The editors said that themes emerged among the comments: feelings of insecurity, of not fitting in, and of concern about research, to name a few, but that a sense of optimism was present as well. Says the Tech, “Tying together the dozens of stories about how MIT can be hell was the thread of hope; MIT is a shared experience—we are all in this together….You might have a love-hate relationship with the Institute, but you are not alone.”

Alumni, add your voices. What advice do you have for stressed-out students?

{ 4 comments… read them below or add one }

Brian Neltner December 12, 2012 at 1:05 am

Be willing to say, “It’s 2am, and I’m not done with this pset. This pset is not going to be finished, and I am okay with that. If I get a bad grade in my class because of it, so be it. I am here to learn, not get good grades, and if I don’t sleep I won’t learn well.”

Find a way to get enough sleep. It makes everything better.

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Gill Abrams December 17, 2012 at 2:20 pm

That’s so true, Brian – it’s almost all about getting enough sleep. Most students don’t realize how crucial this is.

Great post Amy, thanks!

Reply

Erik Trimble December 12, 2012 at 2:19 am

As someone who actually dropped out of MIT, partially due to stress, I can say that now, when I look back, I don’t fault the academic environment at all. The vast quantity of work and the rigorous challenges were indeed daunting, but, in my opinion, entirely warranted, and I think it would be a great disservice to MIT students to change the academics.

That said, MIT when I was there (early 90s) was a fundamentally cold place. Students who matriculate are generally the best and brightest from where they come. While most adapt quite well to the concept that they are no longer the top 1% of the class, it comes as much more of a shock to many (and I speak for myself and several of my closer friends there) that not only are they challenged sorely, but there are academics that, for the first time, are beyond their abilities to excel in. That is, many undergraduates are finally faced with their intellectual limits – they simply *can’t* excel at certain things, even if they work hard and apply themselves. For me, it was 8.02 and recognizing that I just can’t really understand E&M physics. Others, it was 14.0[12] and not grokking economics. A couple of others, 18.03 and Diff Eq.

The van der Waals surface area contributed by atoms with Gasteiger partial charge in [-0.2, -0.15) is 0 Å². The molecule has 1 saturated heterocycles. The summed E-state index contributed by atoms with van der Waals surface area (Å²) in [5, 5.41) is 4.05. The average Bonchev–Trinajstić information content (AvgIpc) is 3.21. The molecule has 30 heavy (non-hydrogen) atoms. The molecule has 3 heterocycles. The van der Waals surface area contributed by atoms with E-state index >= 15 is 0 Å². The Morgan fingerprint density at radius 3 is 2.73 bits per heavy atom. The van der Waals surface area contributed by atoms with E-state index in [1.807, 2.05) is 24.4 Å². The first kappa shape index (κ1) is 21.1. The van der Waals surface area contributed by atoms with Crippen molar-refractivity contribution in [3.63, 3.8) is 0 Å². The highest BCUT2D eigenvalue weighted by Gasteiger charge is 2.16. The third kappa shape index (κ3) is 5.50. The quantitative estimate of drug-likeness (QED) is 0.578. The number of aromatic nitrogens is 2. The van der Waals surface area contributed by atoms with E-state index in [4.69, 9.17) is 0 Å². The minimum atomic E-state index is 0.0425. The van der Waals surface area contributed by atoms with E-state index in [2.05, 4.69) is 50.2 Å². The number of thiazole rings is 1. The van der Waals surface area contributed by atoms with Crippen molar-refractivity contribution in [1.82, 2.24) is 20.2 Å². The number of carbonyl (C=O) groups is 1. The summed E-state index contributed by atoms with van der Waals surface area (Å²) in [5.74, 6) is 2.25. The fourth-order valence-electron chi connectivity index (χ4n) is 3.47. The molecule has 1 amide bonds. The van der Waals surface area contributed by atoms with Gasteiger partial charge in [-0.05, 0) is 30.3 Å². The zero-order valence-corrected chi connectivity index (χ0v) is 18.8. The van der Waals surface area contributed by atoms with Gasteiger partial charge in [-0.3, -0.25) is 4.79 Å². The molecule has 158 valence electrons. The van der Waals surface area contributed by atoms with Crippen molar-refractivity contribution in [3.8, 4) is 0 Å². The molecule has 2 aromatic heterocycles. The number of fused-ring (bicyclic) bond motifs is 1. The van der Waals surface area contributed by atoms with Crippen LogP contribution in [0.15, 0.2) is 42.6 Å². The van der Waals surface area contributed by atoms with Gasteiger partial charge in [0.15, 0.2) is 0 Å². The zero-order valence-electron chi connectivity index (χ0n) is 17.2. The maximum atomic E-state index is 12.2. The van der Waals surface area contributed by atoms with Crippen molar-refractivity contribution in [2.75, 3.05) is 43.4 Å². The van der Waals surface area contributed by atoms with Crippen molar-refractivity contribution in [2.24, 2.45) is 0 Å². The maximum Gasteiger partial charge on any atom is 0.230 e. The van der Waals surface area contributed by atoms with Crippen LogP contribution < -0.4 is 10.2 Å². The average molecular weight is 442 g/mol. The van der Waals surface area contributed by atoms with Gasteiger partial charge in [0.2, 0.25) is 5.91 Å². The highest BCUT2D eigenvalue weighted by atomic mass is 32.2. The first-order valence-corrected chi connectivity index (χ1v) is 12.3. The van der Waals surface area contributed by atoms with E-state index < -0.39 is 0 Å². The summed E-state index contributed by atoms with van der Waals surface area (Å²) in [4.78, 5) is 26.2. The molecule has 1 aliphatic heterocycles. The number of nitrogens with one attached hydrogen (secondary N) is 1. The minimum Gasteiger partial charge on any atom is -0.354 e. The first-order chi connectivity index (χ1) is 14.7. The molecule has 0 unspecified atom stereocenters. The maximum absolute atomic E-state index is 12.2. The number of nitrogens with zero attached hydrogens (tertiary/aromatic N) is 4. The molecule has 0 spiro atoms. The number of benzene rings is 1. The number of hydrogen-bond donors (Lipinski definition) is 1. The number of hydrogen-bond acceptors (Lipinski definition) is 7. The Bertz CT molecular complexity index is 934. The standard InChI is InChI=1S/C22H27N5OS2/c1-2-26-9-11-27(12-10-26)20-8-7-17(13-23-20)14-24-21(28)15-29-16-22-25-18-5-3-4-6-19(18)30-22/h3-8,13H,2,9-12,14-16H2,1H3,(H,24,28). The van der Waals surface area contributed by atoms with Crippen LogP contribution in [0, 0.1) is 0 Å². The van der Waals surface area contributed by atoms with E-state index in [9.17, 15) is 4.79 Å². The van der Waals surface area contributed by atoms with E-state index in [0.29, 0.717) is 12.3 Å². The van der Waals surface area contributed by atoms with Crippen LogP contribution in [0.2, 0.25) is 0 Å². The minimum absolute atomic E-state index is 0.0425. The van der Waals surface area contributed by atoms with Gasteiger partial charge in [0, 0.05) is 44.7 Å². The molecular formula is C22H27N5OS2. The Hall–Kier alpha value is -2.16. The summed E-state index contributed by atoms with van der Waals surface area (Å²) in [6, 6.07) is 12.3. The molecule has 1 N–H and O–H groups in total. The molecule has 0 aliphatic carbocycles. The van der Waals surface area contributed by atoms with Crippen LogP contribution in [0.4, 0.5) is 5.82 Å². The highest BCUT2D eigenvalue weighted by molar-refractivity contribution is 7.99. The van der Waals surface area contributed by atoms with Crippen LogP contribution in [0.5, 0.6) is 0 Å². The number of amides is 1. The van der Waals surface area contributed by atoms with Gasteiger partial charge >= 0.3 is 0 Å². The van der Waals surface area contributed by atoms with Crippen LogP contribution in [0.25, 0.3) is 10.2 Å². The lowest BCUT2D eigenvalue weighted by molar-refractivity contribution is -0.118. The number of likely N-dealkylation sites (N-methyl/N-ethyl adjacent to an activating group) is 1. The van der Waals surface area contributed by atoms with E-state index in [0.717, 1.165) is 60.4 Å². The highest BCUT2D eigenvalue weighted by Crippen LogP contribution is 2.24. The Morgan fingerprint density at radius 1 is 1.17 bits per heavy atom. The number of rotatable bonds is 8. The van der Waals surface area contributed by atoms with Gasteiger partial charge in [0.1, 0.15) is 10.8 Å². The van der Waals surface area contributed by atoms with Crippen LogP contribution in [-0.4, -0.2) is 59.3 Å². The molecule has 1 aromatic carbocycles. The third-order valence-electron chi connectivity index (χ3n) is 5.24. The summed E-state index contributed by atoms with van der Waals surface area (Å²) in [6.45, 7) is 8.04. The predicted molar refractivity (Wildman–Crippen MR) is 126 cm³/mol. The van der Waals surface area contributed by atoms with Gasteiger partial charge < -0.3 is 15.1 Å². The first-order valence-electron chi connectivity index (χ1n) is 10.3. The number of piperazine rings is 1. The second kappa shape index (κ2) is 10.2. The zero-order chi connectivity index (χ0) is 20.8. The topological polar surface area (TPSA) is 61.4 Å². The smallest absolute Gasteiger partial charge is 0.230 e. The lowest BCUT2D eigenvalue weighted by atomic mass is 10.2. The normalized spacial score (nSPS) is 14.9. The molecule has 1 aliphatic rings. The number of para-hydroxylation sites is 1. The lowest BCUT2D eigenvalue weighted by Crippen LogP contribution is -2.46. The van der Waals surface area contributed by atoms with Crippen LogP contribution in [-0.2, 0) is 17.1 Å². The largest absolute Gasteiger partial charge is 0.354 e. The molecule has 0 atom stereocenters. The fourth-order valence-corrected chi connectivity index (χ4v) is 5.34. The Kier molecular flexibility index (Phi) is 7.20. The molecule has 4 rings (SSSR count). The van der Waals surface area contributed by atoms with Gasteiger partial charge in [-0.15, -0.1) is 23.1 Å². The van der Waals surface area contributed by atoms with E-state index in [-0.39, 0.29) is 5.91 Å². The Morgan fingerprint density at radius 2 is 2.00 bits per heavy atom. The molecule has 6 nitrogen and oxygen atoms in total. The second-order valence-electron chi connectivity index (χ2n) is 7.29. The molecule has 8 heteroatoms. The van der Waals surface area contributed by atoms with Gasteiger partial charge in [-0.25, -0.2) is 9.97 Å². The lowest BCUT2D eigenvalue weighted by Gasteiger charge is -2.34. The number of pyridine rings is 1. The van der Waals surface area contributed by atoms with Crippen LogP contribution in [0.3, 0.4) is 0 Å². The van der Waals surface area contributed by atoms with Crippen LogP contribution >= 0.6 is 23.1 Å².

I think the biggest issue I faced, and one which I *know* is still a challenge for MIT, is to be able to reach out to students feeling stress. MIT needs not only world-class stress and social advisers (I don’t like the word “therapist”, but certainly someone with advanced training is required), it needs a culture where students are not only encouraged to ask for help, but are included in an environment where help is *offered* to them, regularly. Many students will never seek out the help they need, even if such help is clearly available (which, at my time at MIT, was NOT well-advertised). Rather, what is needed is advisers, tutors, TAs, and even upperclass students willing to say “You looked stressed. How about we go see so you can get some help reducing it.” Why is it that so many students form self-help groups to work on problem sets, yet none of them think to consider outside help for things NOT of an academic nature?

It’s about creating a culture which doesn’t coddle the workload, but which also helps students recognize their limits and helps them deal with the consequences of those limits. It’s about realizing that we’re NOT Supermen (or Superwomen), even with all our abilities, that asking for help is NOT failure, getting help is a normal part of any human being’s life, and that other people are both able to help and are available to help. Frankly, the average MIT student isn’t the most well-socialized example of humanity, and it is this lack of socialization – and a community which somewhat indifferent to its importance – which frequently leads to the destructive ends that stress overload can have.

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Former MITer December 21, 2012 at 12:37 pm

I agree with the comments by both Brian Nelter & Erik Trimble. As a former MIT grad student, I was willing to give up at 2AM. I did not have that perspective as an undergrad,nor did I want it. I think many current students feel the same way. Having relentless drive to work on problems that seem too hard is an extremely useful quality to have in life, and MIT should continue to encourage and foster it.